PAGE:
Do New Plane Orders Make Boeing a Buy?

Annual industry-related air shows are always full of big stories. Usually the news involves a series of announcements of huge, multi-plane sales deals by some of the largest airline manufacturers and customers on the planet. The winners -- in this case Boeing (NYSE: BA  ) -- are able to set their proverbial table for years to come. The big deals and the associated huge dollar signs sound great, but what does it mean for the winning companies' bottom line?

Before we dig into the specs, let's allow Boeing to bask in its glory a bit first. By day two of the weeklong 2012 Farnborough air show, Boeing is well on its way to a gold medal. The way things are going, it may not even be close. Already ahead of rival Airbus in total orders for the year, Boeing was sitting on 287 in the first half of 2012 compared to 230 for Airbus, and it appears the gap between the two will widen.

In fact, the updated Boeing orders breakdown on the company's website already shows a net of 440 planes through June 30. If the trend continues, this will be the first time since 2006 that Boeing's ended the year ahead of "those other guys."

Deals and gossip
The air show kicked off on the 9th, and by the day's end, Boeing had an agreement with $2 billion Air Lease Corp. for 75 of the company's new, more fuel-efficient 737 Max planes. At a cool $7.2 billion, the deal was a great way to get the party started. And if the gossip that surrounds these gatherings is any indication, that may be just the tip of the iceberg.

Expected next week is another whopping 737 Max order for 100 new planes by United Continental Holdings. The total value of this deal will top out around $8.4 billion. Then there's the handshake agreement -- set to become inked when "details are worked out" -- with General Electric's jet leasing arm for yet another 100 planes.

And the deals aren't only for new planes. Boeing announced an agreement with Brazilian small plane manufacturer Embraer (NYSE: ERJ  ) to provide weapons integration for its fleet of Super Tucano jets. Dollar figures weren't released, but the deal is an extension of the collaborative agreement between the two companies signed in the spring of this year. This comes on the heels of the two companies working together on the KC-390 aircraft program, too. I think it's safe to say Boeing investors can look for more synergies between the two going forward.

What it really means
All those deals sound great; that's heady stuff when you start throwing around $7 billion and $8 billion figures. But those are what amount to retail prices. You know, what you or I would pay if we waltzed onto the Boeing showroom floor. Big buyers like United Continental and Air Lease aren't paying those prices, even though those are the figures we all hear about. Still big numbers, make no mistake, just not accurate.

Another factor to consider beyond the handshake deals is how long it actually takes to deliver those massive orders. And payment is due upon delivery, not in advance. In other words, Boeing inks a 100-plane deal, but that revenue only shows on the income statement when received. And as Boeing implements its plan to ramp up production capabilities to 42 a month by 2013, you begin to realize it'll be years before shareholders see the results of this year's air show wins on the bottom line. How long before newly ordered planes are in the air? At current rates of production (31.5 a month) for the 737 alone, there are over 2,200 planes backlogged that'll take six years to produce at current levels (and the fuel-efficient 737 Max, which was the star of the Farnborough show, won't be ready for delivery until at least 2017).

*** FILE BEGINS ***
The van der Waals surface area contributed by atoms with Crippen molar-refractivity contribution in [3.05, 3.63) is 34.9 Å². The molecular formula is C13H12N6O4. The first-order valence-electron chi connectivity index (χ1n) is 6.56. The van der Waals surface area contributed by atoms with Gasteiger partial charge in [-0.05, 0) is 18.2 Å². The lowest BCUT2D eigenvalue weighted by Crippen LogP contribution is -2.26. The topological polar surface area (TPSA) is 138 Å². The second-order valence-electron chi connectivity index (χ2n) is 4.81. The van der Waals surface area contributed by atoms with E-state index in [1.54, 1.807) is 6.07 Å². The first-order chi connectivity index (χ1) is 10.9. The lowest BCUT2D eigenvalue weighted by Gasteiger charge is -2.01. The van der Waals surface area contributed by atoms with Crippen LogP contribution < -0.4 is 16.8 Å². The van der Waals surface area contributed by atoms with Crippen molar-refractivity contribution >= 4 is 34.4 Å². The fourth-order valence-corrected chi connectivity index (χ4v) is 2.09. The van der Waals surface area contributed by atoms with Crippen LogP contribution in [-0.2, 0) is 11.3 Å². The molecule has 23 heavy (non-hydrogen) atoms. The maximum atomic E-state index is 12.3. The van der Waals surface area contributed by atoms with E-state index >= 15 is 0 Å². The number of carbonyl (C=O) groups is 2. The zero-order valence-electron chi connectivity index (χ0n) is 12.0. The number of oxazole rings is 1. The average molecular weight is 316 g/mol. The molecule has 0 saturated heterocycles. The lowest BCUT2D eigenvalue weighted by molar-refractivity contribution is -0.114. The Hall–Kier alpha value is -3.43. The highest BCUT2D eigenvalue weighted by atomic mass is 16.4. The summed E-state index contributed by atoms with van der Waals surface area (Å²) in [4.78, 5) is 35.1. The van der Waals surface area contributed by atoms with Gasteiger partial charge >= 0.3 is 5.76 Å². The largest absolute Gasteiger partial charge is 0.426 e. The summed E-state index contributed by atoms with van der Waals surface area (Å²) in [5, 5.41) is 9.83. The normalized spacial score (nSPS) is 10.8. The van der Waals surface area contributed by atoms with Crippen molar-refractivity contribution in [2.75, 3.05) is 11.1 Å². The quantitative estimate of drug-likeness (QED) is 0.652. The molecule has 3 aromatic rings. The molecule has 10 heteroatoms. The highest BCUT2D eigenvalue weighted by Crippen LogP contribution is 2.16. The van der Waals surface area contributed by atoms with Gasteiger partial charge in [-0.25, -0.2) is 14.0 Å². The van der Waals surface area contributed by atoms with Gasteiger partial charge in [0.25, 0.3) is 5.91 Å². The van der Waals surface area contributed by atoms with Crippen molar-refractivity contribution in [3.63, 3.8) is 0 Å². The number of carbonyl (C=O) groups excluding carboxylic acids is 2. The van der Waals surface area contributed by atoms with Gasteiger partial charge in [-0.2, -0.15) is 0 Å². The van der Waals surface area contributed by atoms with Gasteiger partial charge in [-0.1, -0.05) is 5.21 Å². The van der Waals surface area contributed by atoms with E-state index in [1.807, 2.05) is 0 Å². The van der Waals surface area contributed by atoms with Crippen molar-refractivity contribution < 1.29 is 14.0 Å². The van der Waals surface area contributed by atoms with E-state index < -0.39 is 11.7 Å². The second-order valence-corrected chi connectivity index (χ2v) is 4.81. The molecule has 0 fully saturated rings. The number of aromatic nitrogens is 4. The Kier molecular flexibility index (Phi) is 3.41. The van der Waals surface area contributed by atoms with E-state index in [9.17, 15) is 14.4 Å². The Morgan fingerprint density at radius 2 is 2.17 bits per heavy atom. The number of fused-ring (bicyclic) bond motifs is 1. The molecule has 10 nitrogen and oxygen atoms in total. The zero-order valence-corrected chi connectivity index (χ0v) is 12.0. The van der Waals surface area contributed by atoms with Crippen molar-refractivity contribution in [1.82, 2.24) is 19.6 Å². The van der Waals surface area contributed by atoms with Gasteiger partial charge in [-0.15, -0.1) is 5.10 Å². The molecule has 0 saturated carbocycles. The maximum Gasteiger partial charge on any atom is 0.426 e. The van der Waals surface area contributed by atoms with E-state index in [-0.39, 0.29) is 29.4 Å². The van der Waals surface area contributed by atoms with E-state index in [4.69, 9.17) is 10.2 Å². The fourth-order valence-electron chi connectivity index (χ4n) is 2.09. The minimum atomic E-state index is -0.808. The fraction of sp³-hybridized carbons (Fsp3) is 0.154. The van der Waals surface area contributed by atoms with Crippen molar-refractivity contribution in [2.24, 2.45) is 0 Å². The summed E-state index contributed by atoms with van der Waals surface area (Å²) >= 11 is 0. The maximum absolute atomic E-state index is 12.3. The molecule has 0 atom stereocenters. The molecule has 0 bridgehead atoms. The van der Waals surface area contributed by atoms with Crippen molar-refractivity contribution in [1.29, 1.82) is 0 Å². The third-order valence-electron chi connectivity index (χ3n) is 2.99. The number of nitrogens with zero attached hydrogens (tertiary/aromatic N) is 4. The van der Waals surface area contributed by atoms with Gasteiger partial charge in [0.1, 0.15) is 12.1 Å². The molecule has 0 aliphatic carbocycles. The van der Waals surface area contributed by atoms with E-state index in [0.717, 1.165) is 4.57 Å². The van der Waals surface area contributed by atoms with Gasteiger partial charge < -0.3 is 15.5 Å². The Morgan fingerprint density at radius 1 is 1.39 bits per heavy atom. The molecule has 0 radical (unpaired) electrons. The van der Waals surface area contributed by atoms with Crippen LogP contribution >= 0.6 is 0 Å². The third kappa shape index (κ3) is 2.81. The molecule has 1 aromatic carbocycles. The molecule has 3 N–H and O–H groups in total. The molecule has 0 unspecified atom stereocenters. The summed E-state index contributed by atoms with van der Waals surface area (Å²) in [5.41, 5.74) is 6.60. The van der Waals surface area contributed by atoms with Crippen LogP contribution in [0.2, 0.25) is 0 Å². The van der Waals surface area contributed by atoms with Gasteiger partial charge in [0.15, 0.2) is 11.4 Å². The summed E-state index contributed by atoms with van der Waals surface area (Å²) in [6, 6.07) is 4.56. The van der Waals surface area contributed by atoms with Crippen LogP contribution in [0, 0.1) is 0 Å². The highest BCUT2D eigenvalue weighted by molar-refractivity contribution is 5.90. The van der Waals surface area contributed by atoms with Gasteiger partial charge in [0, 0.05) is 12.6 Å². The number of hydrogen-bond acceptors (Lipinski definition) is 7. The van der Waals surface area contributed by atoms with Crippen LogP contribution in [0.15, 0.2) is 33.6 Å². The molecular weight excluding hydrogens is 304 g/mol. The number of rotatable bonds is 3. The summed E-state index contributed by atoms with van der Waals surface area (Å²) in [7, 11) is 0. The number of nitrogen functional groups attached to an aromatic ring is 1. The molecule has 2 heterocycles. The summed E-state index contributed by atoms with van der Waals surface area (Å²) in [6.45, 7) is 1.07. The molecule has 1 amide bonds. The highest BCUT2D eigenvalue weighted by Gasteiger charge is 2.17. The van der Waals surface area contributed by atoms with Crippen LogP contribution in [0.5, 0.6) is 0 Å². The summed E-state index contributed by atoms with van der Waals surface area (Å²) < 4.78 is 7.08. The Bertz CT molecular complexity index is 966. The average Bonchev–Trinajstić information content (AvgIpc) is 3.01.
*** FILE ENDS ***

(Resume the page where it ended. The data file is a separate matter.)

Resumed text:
Other than a slight hiccup last quarter in which revenues were essentially flat, Boeing had been riding several consecutive quarters of sales growth. The problem has been managing consistently higher expenses and -- like its rival Airbus -- problems in delivering orders on time.

Compared to others in the same industry, Boeing is not outlandishly priced by any means, though aerospace competitors like Lockheed Martin (NYSE: LMT  ) and Northrop Grumman (NYSE: NOC  ) look a bit cheaper in some respects. At 10.5 and 8.2 times earnings, respectively, both may be better values compared to Boeing's 12.5 P/E. Boeing's 2.4% yield is also lower than either Lockheed's or Northrop's, but there's one key thing Boeing has much more of -- diversification. In addition to defense and aerospace technologies, Boeing's manufacturing capabilities place it firmly in a class by itself.

Farnborough is likely to help Boeing cement its place at the top of the race for orders by year-end (Airbus who?). For long-term investors right now, though, a lot of these orders can amount to just noise. Pleasant noise to be sure, but not the sweet music these deal-makers would have you believe. As the basis for a portfolio, Boeing's decent dividend and slight upside make sense. But for growth investors betting on all the good news? It's not quite what it appears. 

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Fool contributor Tim Brugger currently holds no securities positions, including any mentioned in this article. The Motley Fool owns shares of Lockheed Martin and Northrop Grumman. The Motley Fool has a disclosure policy. We Fools may not all hold the same opinions, but we all believe that considering a diverse range of insights makes us better investors. Try any of our Foolish newsletter services free for 30 days.


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